Sexist bent has always existed in conservative movements. It is part and parcel of the definition of "conservative". One who believes strongly in the male-dominated "old ways", and wishes for a return to the "good old days". Current federal Conservative policy is geared to keeping women at home. In a very real effort to get all "old school biblical" on Canadian Society, Harper's thugs have unleashed legislation to support stay-at-home moms (nothing wrong with that), at the expense of programs that helped poor mothers and single moms (something really wrong with that).

In the past day or two we've learned that the federal Conservatives support torture (seemingly so, based on their tossing aside of internal documents indicating the certain allies' use of torture). The Foreign Affairs Dept. had a pretty detailed document expressing concern of the use of torture in allied countries (including our Southern neighbor). On Saturday Maxime Bernier decided to ignore this report to prevent any "bad pub" for these allies. The statement has angered Amnesty International's Canadian Secretary General. It has also infuriated Maher Arar's lawyer - Lorne Waldman, as well as human rights advocates everywhere.

What scares me... and I've started to accept the potential inevitable conclusion, is that these right wing ideologues may successfully hide their true feelings from the Canadian public until they are successfully ensconced in a majority. As a party WE need to get our act together. We need to go on the attack. We need to express our thoughts on the issues CLEARLY. We need to voice the liberal opinion - which is the MODERATE, center-of-the-road Canadian way. We need to speak to voters on the benefits of liberal ideology. We can't let platform politics stunt voter education. When voters have nothing to look at but a platform, a "current" election promise-list, and the latest 7 second news clip of our leader trying to get an idea out, we miss our mark.

I believe - as Liberals - we need to clearly post our ideals on the FIRST page of our website. A clear statement of worldwide liberal ideology - which won't change, no matter whom we chose to lead us, or what the current "issues" are during an election. This manifesto of ideas should become public knowledge so voters know exactly WHO WE ARE, and what our GUIDING PRINCIPLES are. When Canadians see clearly who we are, they will, once again, begin to see us as the only truly moderate choice in Canadian politics.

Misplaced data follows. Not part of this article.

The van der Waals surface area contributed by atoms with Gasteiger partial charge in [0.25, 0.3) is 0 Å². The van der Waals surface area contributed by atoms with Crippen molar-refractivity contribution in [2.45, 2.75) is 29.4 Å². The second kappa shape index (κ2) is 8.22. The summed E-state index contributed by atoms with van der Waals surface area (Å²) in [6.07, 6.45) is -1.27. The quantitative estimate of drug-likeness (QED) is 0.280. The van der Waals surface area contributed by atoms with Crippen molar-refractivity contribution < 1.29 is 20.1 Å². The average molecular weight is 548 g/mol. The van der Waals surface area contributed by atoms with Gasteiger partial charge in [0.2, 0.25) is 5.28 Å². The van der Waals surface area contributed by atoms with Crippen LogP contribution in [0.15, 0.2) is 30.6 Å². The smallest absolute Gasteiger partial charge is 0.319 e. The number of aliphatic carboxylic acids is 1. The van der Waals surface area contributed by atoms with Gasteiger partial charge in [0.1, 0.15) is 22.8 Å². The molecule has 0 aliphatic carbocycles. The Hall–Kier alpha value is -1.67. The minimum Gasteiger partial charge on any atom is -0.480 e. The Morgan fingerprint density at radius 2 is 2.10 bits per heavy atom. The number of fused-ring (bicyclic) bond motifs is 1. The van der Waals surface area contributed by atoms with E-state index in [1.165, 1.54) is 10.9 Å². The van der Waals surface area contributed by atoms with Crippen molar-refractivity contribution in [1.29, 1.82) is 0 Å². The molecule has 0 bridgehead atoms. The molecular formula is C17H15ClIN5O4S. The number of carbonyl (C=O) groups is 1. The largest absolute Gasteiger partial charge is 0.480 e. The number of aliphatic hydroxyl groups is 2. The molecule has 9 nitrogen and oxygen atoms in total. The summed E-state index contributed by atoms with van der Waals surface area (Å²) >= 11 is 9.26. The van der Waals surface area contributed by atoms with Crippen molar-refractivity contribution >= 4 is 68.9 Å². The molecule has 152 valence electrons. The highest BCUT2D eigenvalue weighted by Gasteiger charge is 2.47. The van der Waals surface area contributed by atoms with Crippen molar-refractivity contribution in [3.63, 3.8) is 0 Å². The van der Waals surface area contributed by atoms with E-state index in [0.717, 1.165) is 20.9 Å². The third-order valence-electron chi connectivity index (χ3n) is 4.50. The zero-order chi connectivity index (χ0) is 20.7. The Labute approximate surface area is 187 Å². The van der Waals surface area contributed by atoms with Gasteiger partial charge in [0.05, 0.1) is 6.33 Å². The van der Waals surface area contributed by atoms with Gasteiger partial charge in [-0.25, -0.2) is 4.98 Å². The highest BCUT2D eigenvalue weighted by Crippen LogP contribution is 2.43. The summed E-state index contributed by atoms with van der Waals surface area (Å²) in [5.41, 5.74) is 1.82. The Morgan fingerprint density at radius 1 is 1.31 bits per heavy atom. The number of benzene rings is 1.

Wednesday, January 16, 2008

BC's Homeless - Canada's "Problem"

Walking down East Hastings in Vancouver, or through one of the many other main drags in cities in the Lower Mainland, something curious strikes you (besides the colorful scenery and sometimes foul odors)... These people aren't "from" here... Sure a lot of the Lower Mainland and Vancouver Island homeless are from parts of BC. The thing is, walking around and asking where they're from, you'll get a lot of interesting stories... "I'm from Calgary", "I'm from Edmonton", "I'm from Fort MacMurray", "I'm from Winnipeg"...

I was not that shocked to find that so many of the homeless were from "somewhere else". After all, the warm climate, accessibility to (cheaper/abundant) drugs, and excellent social services (did I say warm climate?) makes a huge difference. It really helps if you don't freeze to death outside. Add to this certain Prairie Premiers from oil-rich provinces providing free bus fare to Vancouver...

Citizens of the Lower Mainland and the Island end up paying huge sums to house, cloth, and feed a lot of these homeless inter-provincial immigrants. The typical Vancouverite pays a huge sum annually in property, local, income, and sales taxes. Guess where a lot of this money goes? Yes, that's right - trying to stick a finger into the dyke of homelessness.

What's wrong with this picture? How do we justify BCers - mainly in the Lower Mainland, and on the Island - being yolked with the burden of caring for Canada's homeless?

Now before I go much further, I assure you my heart bleeds for my homeless countrymen/women... I just feel that: 1) enough is not being done about the causes; 2) enough is not being done by other provinces (in comparison to BC, and maybe Ontario and Sask); 3) BC should not be taking on this challenge alone.